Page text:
A Cedar Seamartin exc- sold @ 1460.77
and a rare French Tricolore exc sold @ 3,098.12

Flo Line by Lou Meyers ewb @ 31.00
Old Pal Cougar 600 early w/gray cup exc+ @ 45.00
a kinda rare Rogue 150 w/slight wear @ 52.03
a kinda rare J.C. Higgins 535-31390 by Shakespeare
nib @ only 9.99

503 scf nib @ 137.56
cardinal C5 nib @ 170.00

Seamartin Mark 11 exc- @ 142.91

Dam Quick:
110N nib @ 150.00
248 exc- B/N @ 174.95 I offer declined
super 270 nib @ 149.99

Illingworth no 2 finish wear/chip in foot @ 192.27
illingworth no 3 exc- w/box for Helical reel @ 249.76
Fosters Exelsis spool repaired @ 159.22

Sfam exc- @ 693.01
Mepps Super Vamp exc @ only 110.00
Doperr first version exc- @ 315.00
Centaure Caribie green exc- @ 71.00
Freino Pexor exc- @ 314.85 wow
Mepps Super Meca red e-wb @ 350. wow

Micron Deluxe exc- @ 455.00 wow
2C/S later version ewb @ 75.00
mignon 33 blue exc- @ 255.00wow
Cigno missing drag knob crack in spool @ 181.50
Nettuno AP second version ewb @ 113.50
3V second version exc- @ 281.00
Orvis 76A exc @ 235.58
Orvis 150 nib @ 112.50
Pelican 100 copper color ewb @ 185.50

330 otomatic nib @ 152.50
cap 3rd version exc- @ 91.00
810 nib @ 375.00 wow
440 first version exc @ 150.00
410 " : nib @ 175.00
neat custom made all clear plastic 308 @ 280.00
a common garcia 300 like new w/wood box for 300DL @255.99 wow
two books Mitchell Collectors reference Guide by Dennis Roberts both exc+ one sold @ 108.50 one sold @ 178.08

704 second version nib @ 189.50 wow
722Z nib @ 87.00
550SS nib @ 242.51 wow

Press; 11 series----
2800 nib @ 247.50 wow
2800 nib @ 202.51
2810 nib @ only 31.00 why ?
2860 nib @ only 45.88 why ?
Sigma 025 nib @ 123.50
2080 cut a way SS exc @ only 43.00

3 first version exc @ 174.38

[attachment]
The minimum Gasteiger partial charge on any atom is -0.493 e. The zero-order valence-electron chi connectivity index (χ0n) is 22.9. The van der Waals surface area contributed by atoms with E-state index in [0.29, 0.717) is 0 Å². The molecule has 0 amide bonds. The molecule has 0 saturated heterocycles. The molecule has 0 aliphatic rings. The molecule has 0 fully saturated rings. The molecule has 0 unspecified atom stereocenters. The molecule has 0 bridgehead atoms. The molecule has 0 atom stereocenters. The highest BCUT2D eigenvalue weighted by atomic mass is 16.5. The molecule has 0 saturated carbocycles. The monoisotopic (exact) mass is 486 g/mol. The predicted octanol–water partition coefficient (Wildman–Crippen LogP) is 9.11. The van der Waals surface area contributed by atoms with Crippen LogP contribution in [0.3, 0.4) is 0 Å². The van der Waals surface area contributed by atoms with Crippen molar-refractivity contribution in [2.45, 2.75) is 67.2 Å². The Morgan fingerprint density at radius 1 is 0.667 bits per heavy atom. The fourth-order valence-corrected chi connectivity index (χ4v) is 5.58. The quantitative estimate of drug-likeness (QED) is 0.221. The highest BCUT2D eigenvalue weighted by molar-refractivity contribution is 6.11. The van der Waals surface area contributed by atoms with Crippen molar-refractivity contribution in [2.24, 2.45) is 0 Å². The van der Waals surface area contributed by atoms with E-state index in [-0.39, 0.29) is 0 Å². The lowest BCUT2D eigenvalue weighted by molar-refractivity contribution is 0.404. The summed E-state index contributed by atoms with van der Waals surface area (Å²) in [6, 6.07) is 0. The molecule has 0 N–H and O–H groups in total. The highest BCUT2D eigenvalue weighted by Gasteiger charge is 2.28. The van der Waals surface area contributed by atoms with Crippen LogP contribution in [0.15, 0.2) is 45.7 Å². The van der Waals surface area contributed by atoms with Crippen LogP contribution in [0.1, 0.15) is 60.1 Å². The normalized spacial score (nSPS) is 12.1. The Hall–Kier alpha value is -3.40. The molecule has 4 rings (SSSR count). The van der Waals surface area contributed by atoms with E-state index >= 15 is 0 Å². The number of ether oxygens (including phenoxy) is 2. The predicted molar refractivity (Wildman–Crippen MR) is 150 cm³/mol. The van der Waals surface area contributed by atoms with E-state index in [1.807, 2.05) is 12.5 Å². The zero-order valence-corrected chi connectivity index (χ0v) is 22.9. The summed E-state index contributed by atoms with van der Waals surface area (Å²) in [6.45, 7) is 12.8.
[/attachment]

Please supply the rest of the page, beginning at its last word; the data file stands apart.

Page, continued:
4 4th version nib @ 317.23 wow

Other Reels:
A Wright & Mcgill red/white/blue 225C centennial with matching rod both like new @ 198.49 wow
A German Preciosa DGMA exc @ 153.66
Ocean City 310 blue/red cup mpu nib @ 66.00
Olympic mighty atlas nib @ 73.02 wow
A&E Yellowstone cf nib @ 45.00
Malloch 31/4" first version exc- @ 186.02
Pinl Airex Spinster exc- @ 53.50 RNM
Daiwa mini spin with special foot exc @ 39.95

Note all the wows this month!!!

Wednesday, July 25, 2012

EDITORIAL: Rethinking the NFLCC Nationals

EDITORIAL: Rethinking the NFLCC Nationals

First of all, let me say that the Fort Wayne Nationals was as well-run and organized as any National show I have ever attended. Massive thanks go out to Dave Saalfrank and all of the show organizers and volunteers. It was awesome and I really enjoyed all aspects of the show. I am really looking forward to returning to Fort Wayne.

What I think needs to be addressed has nothing to do with the amazing show put on by the volunteers like Dave and his team, or the fine folks in Kansas City next year.

What needs to be rethought is the NFLCC National Show itself.

I began thinking about this on Friday afternoon at exactly 2:30 p.m. while sitting on the show floor. I was at my table when a brand new NFLCC member stopped by to buy a book. After brief introductions, I asked him what he thought of his first Nationals. His response?

"I thought they said this was the biggest show of them all? Where are all the people? And why do half of the tables have sheets over them?"

I had no answer for him. At 2:30 on Friday afternoon--with the show floor open until 7:00 that evening--there were less than 100 people on the entire show floor. A show floor with 500 sold tables...

Contrast that with Thursday at the same time, when there were far more people and the aisles were crowded from one end to the other.

Then contrast that with Saturday, when almost everyone had pulled up stakes (including myself) and vacated the floor by noon, despite the show being open until five p.m.

The question you have to ask is: WHY?